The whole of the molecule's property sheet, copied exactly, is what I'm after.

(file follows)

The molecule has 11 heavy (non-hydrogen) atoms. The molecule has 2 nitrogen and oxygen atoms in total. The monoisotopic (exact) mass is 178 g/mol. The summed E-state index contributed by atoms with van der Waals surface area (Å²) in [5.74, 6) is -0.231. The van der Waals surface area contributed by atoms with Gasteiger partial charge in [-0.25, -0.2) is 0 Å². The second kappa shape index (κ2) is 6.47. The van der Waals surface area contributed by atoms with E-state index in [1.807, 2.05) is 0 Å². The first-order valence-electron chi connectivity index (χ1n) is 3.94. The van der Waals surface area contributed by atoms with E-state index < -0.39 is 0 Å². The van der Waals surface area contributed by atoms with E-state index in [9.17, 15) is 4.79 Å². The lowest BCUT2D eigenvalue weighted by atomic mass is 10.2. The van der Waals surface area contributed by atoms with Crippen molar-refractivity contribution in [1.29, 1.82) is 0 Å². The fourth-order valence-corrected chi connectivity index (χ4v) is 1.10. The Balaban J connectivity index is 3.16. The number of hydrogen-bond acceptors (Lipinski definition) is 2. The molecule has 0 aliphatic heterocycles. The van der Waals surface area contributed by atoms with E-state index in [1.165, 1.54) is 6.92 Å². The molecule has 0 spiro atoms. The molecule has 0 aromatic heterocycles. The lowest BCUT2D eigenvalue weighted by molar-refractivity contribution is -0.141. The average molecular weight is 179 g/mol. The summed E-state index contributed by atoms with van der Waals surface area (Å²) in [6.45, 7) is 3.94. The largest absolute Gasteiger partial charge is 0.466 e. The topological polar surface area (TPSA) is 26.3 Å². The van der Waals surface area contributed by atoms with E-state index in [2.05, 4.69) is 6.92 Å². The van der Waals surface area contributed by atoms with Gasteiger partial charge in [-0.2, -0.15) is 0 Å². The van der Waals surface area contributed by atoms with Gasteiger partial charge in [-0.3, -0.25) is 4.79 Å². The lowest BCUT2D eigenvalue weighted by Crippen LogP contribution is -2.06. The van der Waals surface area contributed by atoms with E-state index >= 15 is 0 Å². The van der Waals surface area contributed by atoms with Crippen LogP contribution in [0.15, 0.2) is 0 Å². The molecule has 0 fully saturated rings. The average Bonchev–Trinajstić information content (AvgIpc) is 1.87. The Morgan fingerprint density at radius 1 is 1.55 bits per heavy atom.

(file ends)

The molecule has 11 heavy (non-hydrogen) atoms. The molecule has 2 nitrogen and oxygen atoms in total. The monoisotopic (exact) mass is 178 g/mol. The summed E-state index contributed by atoms with van der Waals surface area (Å²) in [5.74, 6) is -0.231. The van der Waals surface area contributed by atoms with Gasteiger partial charge in [-0.25, -0.2) is 0 Å². The second kappa shape index (κ2) is 6.47. The van der Waals surface area contributed by atoms with E-state index in [1.807, 2.05) is 0 Å². The first-order valence-electron chi connectivity index (χ1n) is 3.94. The van der Waals surface area contributed by atoms with E-state index < -0.39 is 0 Å². The van der Waals surface area contributed by atoms with E-state index in [9.17, 15) is 4.79 Å². The lowest BCUT2D eigenvalue weighted by atomic mass is 10.2. The van der Waals surface area contributed by atoms with Crippen molar-refractivity contribution in [1.29, 1.82) is 0 Å². The fourth-order valence-corrected chi connectivity index (χ4v) is 1.10. The Balaban J connectivity index is 3.16. The number of hydrogen-bond acceptors (Lipinski definition) is 2. The molecule has 0 aliphatic heterocycles. The van der Waals surface area contributed by atoms with E-state index in [1.165, 1.54) is 6.92 Å². The molecule has 0 spiro atoms. The molecule has 0 aromatic heterocycles. The lowest BCUT2D eigenvalue weighted by molar-refractivity contribution is -0.141. The average molecular weight is 179 g/mol. The summed E-state index contributed by atoms with van der Waals surface area (Å²) in [6.45, 7) is 3.94. The largest absolute Gasteiger partial charge is 0.466 e. The topological polar surface area (TPSA) is 26.3 Å². The van der Waals surface area contributed by atoms with E-state index in [2.05, 4.69) is 6.92 Å². The van der Waals surface area contributed by atoms with Gasteiger partial charge in [-0.2, -0.15) is 0 Å². The van der Waals surface area contributed by atoms with Gasteiger partial charge in [-0.3, -0.25) is 4.79 Å². The lowest BCUT2D eigenvalue weighted by Crippen LogP contribution is -2.06. The van der Waals surface area contributed by atoms with E-state index >= 15 is 0 Å². The van der Waals surface area contributed by atoms with Crippen LogP contribution in [0.15, 0.2) is 0 Å². The molecule has 0 fully saturated rings. The average Bonchev–Trinajstić information content (AvgIpc) is 1.87. The Morgan fingerprint density at radius 1 is 1.55 bits per heavy atom.